Get Ready for an Epic Housing Boom and Bust

It looks like the expected Fed rate hike is going to keep the stock market on hold for a while.

The release of the Fed minutes from the September meeting overnight told a story that we already know. That is, the Fed is keen to raise rates sooner rather than later.

That they didn’t increase rates at the September meeting was apparently a close call. In fact, the minutes reveal that some Fed members are now concerned over the institution’s credibility if they continue to wait.

I’d say it’s a bit late for that…but it goes to show you how conflicted the Fed really is. That is, it set a bunch of requirements about what it wanted to see before it would raise rates again. When these occurred, it held off for reasons that weren’t part of the initial requirements.

The fact is the Fed is terrified of raising rates and causing stock market volatility. And they’re terrified of raising rates and potentially causing a recession.

Funnily enough, a CNBC article raised the point that some Fed members want to raise rates to avoid a recession:

Federal Reserve officials who favor hiking interest rates worry that waiting too long could send the country into a recession.

At an unusually divisive Federal Open Market Committee meeting in September, hawkish members said history holds a worrisome lesson for a central bank that has kept a historically accommodative monetary policy in place for the past eight years.

“A few participants referred to historical episodes when the unemployment rate appeared to have fallen well below its estimated longer-run normal level. They observed that monetary tightening in those episodes typically had been followed by recession and a large increase in the unemployment rate,” said a summary of the meeting released Wednesday.

The worry is that if the Fed waits too long, it could be forced into having to raise rates aggressively to slow the economy.

The Fed is right to worry about causing a recession. As I pointed out last week, they ALWAYS cause a recession by raising rates.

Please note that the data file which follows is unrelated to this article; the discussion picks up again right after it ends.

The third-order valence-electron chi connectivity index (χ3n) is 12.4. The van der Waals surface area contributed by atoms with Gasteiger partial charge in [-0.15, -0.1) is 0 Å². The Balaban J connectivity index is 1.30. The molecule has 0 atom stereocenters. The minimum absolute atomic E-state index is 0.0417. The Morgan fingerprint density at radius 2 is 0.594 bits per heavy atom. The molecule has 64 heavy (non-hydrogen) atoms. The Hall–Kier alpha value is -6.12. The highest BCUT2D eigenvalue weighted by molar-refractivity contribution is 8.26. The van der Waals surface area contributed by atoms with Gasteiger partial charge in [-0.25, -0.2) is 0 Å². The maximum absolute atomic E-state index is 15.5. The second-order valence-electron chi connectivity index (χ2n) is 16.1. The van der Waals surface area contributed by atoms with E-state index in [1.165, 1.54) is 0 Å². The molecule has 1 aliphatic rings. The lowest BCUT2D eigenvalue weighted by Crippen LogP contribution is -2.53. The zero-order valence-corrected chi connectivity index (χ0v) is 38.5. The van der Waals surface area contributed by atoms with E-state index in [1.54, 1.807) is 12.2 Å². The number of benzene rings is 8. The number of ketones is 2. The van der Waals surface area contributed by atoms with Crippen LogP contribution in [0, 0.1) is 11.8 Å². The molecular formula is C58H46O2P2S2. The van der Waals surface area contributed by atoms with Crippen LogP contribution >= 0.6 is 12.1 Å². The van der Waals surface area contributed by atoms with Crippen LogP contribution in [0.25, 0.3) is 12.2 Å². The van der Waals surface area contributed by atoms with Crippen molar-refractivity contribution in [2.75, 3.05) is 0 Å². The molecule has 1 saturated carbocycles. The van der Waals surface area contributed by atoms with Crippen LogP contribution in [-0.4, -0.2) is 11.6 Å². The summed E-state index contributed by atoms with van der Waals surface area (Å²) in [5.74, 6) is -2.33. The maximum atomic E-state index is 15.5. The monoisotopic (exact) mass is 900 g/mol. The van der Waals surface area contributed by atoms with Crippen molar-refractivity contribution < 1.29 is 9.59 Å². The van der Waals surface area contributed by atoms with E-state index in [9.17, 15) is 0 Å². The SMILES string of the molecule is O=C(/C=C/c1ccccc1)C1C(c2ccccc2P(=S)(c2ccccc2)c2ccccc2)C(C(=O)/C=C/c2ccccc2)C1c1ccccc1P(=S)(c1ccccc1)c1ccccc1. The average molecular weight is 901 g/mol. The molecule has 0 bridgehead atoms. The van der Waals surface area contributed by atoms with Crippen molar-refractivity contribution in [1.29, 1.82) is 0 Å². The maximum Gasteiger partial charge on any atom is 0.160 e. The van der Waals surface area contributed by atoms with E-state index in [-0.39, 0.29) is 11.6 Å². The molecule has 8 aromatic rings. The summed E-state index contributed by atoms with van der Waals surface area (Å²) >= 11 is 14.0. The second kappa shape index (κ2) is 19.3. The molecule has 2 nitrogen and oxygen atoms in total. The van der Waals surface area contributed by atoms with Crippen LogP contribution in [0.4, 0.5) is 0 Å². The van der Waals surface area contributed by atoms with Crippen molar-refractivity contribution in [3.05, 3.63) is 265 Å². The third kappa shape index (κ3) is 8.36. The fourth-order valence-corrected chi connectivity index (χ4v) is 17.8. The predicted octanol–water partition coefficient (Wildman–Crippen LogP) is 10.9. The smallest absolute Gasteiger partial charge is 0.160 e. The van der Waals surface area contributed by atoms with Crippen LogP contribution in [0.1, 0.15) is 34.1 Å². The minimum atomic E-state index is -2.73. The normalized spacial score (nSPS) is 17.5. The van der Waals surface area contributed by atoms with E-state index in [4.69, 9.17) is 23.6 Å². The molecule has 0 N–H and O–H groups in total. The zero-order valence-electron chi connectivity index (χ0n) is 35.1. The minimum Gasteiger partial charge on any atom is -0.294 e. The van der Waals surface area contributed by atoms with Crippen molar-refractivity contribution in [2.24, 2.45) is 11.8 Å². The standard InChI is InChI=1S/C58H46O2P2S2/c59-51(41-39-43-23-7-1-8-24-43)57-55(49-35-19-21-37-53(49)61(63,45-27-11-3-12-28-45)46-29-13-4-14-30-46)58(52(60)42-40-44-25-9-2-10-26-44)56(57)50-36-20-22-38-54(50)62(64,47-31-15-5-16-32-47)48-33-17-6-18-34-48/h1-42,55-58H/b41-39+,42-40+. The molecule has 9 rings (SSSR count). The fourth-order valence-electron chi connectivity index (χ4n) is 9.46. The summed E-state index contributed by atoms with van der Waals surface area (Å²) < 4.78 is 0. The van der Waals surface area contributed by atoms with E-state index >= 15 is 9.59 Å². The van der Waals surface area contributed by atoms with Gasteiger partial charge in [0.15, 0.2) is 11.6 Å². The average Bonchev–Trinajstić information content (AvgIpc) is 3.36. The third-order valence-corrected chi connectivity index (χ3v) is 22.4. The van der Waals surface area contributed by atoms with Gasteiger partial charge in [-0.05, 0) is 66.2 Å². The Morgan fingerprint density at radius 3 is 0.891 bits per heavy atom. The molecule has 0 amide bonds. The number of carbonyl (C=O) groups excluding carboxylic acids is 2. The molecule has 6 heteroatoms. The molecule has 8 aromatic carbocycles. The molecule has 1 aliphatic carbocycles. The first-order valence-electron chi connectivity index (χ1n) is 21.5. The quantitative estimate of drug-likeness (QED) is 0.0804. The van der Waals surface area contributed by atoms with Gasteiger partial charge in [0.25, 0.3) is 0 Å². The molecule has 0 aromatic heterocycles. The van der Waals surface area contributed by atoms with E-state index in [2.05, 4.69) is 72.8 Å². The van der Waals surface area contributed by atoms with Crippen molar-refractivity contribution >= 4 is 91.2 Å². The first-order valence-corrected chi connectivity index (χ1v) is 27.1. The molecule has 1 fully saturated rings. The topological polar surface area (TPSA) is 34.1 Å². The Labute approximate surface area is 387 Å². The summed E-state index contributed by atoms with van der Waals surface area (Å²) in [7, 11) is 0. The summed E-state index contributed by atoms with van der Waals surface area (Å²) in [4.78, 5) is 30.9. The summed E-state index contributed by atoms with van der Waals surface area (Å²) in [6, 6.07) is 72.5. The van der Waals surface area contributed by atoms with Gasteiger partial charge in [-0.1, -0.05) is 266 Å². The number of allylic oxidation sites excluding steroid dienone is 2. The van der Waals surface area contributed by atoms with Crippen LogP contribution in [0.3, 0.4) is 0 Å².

Or maybe that’s not the right way to phrase it.

In a market largely left to itself, a recession isn’t caused by anything, or anyone. It just is. It’s simply a part of the business cycle. That the Fed raises rates as the business cycle heats up is part of the cycle, too.

Recessions are a natural feature of markets and capitalism. That we have tried to tame them is a reflection of our own hubris and arrogance.

Sure, we can avoid them in the short term, or make them less severe by lowering interest rates, increasing government spending, or whatever. But we can’t, nor should we want to, eradicate them completely.

In Australia’s case, we’ve done a pretty good job at eradicating them completely. 25 years and counting without a recession. And with China stimulating its way to prosperity, there are no immediate catalysts on the horizon to slow us down.

But if you really want to congratulate someone for Australia’s unprecedented growth run, don’t look to the government. They’ve merely been present during this growth phase.

Thank debt. It’s only because debt levels have continued to rise that Australia’s economy keeps expanding. I don’t have a chart to show you absolute debt growth, but this one from the RBA, showing debt as a percentage of household disposable income (left-hand side), does a pretty good job of telling the story.

The right-hand side tells you how we’ve managed to carry this increasing debt load — via lower interest rates.

Source: RBA
Click to open new window